ENG 410 - Caribbean Women Writers
This course is an in-depth study of writing by and about Caribbean women. It highlights women's contributions to literature in the region in the context of the historical forces that shaped their social, political, ethnic and cultural experiences.
ENG 412 - Western Tradition Major Works in Translation
In this course students examine a range of major works from non-English classical and contemporary writers. Emphasis is on works and writers who have had the most influence on Western philosophies of literature and on the writers' place in the social historical milieu.
ENG 413 - Contemporary World Lit (Non-Western)
This course focuses on non-Western literatures post 1945. It surveys poetry, drama and prose by critically acclaimed authors from Latin America, the non-Anglophone Caribbean, Africa, the Middle East and Asia. These literatures are analysed according to form and content and are placed in their socio-historical and cultural contexts.
ENG 415 - Postcolonial Literature
In this course students examine various responses to colonialism and post-colonialism through analysis of representative literary works from former British colonial territories: the Indian subcontinent, Africa, Australia and the Caribbean. Students apply a range of post-colonial theories to the analysis of literary texts within historical, cultural and political contexts.
ENG 416 - Shakespeare: Tragedies & Histories
In this course students examine a selection of Shakespeare's tragedies and history plays within the context of their production and reception. They examine literary and dramatic elements common to both genres and apply critical approaches to the reading of the plays to arrive at a variety of interpretations.
ENG 417 - Shakespearean Comedy
This course focuses on Shakespeare's comedic art as entertainment and social criticism. Students examine this art within the historical, social and cultural context of the period.
ENG 418 - Gender and Literature
In this course students focus on the relationship between gender and literature. They analyse the influence of gender on literary texts and examine the ways literature reflects, creates and challenges gender transhistorically and cross-culturally.
ENG 419 - Race & Film: The African American Image
In this course students examine the socio-cultural, political and economic factors influencing black representation in 20th century American films. They analyse films that represent African Americans both stereotypically and atypically and consider ideologies that inform the style and content of each film.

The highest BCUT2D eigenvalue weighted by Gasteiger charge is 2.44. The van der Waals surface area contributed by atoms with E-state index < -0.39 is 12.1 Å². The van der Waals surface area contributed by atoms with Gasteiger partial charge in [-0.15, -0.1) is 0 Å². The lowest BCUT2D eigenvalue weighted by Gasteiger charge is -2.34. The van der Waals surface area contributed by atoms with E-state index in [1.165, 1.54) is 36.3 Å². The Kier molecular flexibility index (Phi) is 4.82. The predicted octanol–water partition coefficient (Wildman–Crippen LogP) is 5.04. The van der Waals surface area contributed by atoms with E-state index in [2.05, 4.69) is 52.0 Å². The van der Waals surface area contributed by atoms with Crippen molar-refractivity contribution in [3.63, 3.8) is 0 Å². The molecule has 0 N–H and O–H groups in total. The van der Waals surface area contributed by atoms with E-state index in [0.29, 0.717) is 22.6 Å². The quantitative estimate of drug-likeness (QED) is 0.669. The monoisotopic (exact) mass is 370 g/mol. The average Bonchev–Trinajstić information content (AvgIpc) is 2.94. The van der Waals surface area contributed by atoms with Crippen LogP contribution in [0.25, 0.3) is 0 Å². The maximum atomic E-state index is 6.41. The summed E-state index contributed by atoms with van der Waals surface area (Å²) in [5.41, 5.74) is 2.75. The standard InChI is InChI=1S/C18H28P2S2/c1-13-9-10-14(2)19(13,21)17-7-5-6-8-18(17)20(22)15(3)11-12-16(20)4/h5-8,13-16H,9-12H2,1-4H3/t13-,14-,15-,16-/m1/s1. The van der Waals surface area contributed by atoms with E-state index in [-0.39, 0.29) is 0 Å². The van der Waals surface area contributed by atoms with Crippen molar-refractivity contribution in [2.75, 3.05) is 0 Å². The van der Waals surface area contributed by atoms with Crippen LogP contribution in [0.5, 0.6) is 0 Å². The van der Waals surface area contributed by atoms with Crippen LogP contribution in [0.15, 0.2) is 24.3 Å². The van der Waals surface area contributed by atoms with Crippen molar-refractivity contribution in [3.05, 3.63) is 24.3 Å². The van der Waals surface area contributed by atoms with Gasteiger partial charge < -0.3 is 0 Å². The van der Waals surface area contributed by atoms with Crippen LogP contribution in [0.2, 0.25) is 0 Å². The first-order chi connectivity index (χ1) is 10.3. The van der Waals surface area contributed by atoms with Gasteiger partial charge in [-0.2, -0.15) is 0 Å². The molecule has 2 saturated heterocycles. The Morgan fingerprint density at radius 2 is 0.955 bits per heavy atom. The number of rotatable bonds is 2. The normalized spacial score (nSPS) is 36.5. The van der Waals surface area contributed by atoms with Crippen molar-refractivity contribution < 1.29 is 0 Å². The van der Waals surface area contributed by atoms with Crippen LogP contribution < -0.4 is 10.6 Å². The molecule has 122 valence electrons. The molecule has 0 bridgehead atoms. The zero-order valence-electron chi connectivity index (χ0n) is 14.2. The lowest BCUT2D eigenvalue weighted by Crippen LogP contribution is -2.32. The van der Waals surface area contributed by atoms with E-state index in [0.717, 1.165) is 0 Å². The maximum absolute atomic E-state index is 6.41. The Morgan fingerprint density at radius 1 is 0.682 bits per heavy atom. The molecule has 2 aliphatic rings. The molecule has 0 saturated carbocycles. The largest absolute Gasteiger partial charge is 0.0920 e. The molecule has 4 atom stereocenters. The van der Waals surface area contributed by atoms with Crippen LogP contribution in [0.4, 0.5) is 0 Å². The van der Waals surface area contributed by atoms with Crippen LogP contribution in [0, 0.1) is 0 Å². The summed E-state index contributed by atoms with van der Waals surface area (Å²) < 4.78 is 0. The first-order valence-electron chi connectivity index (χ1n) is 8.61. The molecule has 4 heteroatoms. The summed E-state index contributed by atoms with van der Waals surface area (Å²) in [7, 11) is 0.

ENG 420 - Senior Thesis I
In this course students focus on research and analytic skills essential for undertaking a substantial piece of independent work in a specific area of literary studies. Students acquire skills necessary for writing a thesis proposal by emphasizing research methods, critical approaches and analytic techniques.
ENG 421 - Senior Thesis II
In this course students build on research and analytic skills emphasised in ENG 420 (Senior Thesis I). Students deepen their understanding of literature and critical theory by producing a substantial piece of independent research. Under the guidance of a faculty advisor, students complete a thesis that demonstrates original critical thought.
ENG 498 - Senior Thesis I
In this course students focus on research and analytic skills essential for undertaking a substantial piece of independent work in a specific area of literary studies. Students acquire skills necessary for writing a thesis proposal by emphasizing research methods, critical approaches and analytic techniques.
ENG 499 - Senior Thesis II
In this course students build on research and analytic skills emphasised in ENG 498 (Senior Thesis I). Students deepen their understanding of literature and critical theory by producing a substantial piece of independent research. Under the guidance of a faculty advisor, students complete a thesis that demonstrates original critical thought.

Linguistics Courses

LIN 200 - Language In Society
An examination of the structure of language and its function in society. Various areas within the field of linguistics are explored, including the origin, acquisition and neurological foundations of language.
LIN 205 - Seminar In Bahamian Dialect
A survey of the historical, social and linguistic factors which contribute to the formation and establishment of a language or a dialect, particularly Bahamian Dialect. This course includes training in field methods with emphasis on the collection and analysis of linguistic data.
LIN 210 - Language Development
This course focuses on the major factors that determine and influence child language development. It examines the predictable stages of language acquisition with some attention to a typical language development.
LIN 220 - Introduction To Sociolinguistics
This course examines the relationship between language and society, and explores language diversity within and across speech communities. It focuses on differences in speech and various social contexts, the social functions of language, and how language conveys social meaning.